It is apparent the size and fervency of the Outlander fan base has already been noticed and its impact noted. One example is the recent Twitter trending event held on May 19 for #WorldWideTVNeedsOutlander. The tag trended globally and the fact was highlighted in the introduction of Outlander during the L.A. Screenings event for international TV buyers that same day. You can see Diana Gabaldon author of the bestselling Outlander series of novels — tweet about that here:

Continue reading

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How to Speak Outlander: Lesson 9 ‘Tùlach Àrd’

Happy Monday Outlanders! Starz has given us a sparkling new ‘How to Speak Outlander” video this afternoon. This video focuses on ‘Tùlach Àrd’, the war cry of the Clan MacKenzie.  After a most spirited introduction and pronunciation by Àdhamh (is it just me or does he just get better and better in front of the camera with every new video), we are forced to recognize yet again that the Gàidhlig language is full of traps for the unwary learner.  For English speakers like me, ‘ard’ on paper does not logically translate to ‘aarsd’ in pronunciation, but I have learned to not be too phased by this. (See previous comments regarding H’s in Gàidhlig)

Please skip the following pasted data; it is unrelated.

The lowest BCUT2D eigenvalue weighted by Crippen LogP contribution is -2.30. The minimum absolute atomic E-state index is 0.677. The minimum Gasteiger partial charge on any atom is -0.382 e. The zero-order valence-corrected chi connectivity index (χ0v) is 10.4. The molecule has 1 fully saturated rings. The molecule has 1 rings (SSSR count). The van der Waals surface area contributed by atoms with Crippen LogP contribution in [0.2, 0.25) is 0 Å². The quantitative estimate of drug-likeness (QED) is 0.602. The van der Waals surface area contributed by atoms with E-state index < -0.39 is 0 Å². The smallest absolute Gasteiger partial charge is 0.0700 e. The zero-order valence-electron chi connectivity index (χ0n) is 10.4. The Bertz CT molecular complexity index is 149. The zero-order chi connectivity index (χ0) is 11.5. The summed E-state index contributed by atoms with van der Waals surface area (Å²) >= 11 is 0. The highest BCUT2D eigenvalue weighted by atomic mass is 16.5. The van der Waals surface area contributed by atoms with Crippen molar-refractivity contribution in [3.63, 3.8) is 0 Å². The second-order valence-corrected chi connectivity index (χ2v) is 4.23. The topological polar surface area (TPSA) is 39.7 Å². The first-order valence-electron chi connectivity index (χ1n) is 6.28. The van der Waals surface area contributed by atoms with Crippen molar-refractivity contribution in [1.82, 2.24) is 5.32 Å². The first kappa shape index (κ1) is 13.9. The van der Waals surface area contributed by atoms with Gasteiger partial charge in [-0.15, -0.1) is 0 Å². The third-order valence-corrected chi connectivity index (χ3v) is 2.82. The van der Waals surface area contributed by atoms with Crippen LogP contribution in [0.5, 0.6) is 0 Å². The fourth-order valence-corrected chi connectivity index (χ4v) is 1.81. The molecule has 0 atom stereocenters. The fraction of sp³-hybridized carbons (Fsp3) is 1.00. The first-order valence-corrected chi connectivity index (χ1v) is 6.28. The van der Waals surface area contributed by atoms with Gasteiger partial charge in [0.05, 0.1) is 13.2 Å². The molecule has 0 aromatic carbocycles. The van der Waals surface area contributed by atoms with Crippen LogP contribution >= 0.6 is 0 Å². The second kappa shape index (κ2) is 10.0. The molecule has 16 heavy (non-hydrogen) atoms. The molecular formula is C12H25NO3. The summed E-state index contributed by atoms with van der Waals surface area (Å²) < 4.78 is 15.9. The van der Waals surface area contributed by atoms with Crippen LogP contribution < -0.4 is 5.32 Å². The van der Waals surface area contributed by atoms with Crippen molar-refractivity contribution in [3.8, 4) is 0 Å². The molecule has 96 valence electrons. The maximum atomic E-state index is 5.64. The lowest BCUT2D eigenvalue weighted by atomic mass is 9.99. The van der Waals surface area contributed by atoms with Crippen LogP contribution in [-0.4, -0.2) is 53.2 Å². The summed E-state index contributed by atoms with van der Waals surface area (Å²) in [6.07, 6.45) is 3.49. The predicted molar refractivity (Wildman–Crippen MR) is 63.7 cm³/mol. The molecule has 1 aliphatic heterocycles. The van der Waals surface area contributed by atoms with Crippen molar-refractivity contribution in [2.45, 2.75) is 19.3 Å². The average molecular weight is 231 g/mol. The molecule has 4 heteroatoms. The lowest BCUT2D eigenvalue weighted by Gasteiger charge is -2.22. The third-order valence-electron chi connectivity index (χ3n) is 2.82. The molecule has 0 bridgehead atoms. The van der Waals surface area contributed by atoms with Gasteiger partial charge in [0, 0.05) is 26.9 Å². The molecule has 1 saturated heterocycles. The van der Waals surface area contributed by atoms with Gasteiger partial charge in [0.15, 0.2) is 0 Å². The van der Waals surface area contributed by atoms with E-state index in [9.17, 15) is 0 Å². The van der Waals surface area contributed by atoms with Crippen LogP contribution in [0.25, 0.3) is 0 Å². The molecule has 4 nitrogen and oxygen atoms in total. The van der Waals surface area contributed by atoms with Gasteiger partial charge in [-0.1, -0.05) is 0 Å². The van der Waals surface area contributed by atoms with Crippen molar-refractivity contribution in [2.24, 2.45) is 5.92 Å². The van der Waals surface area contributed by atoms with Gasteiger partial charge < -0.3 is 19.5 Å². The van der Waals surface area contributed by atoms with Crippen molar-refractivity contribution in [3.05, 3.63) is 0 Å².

Luckily, we are treated to the MacKenzie brothers (Gary Lewis and Graham McTavish) giving us their rendition of the Clan war cry as well. And may I take a moment to compliment Terry Moore (@outlandercostum) once again for such a lovely job with everything we have seen so far costume wise. As have all the others I’ve seen, the costumes for Column and Dougal take my breath away.

In this new video, viewers are also given a glimpse into the humor of Gary Lewis as he very helpfully points out that the large chap (Graham as Dougal) will be uttering the war cry as he asks for another glass of the Rhenish. I can so totally believe Gary is the prankster on set.

And last but not least, I can’t help but get a little thrill at the end of the video when the premiere date of August 9, 2014 is shown. So close and yet so far!

 

How to Speak Outlander: Lesson 9 ‘Tùlach Àrd’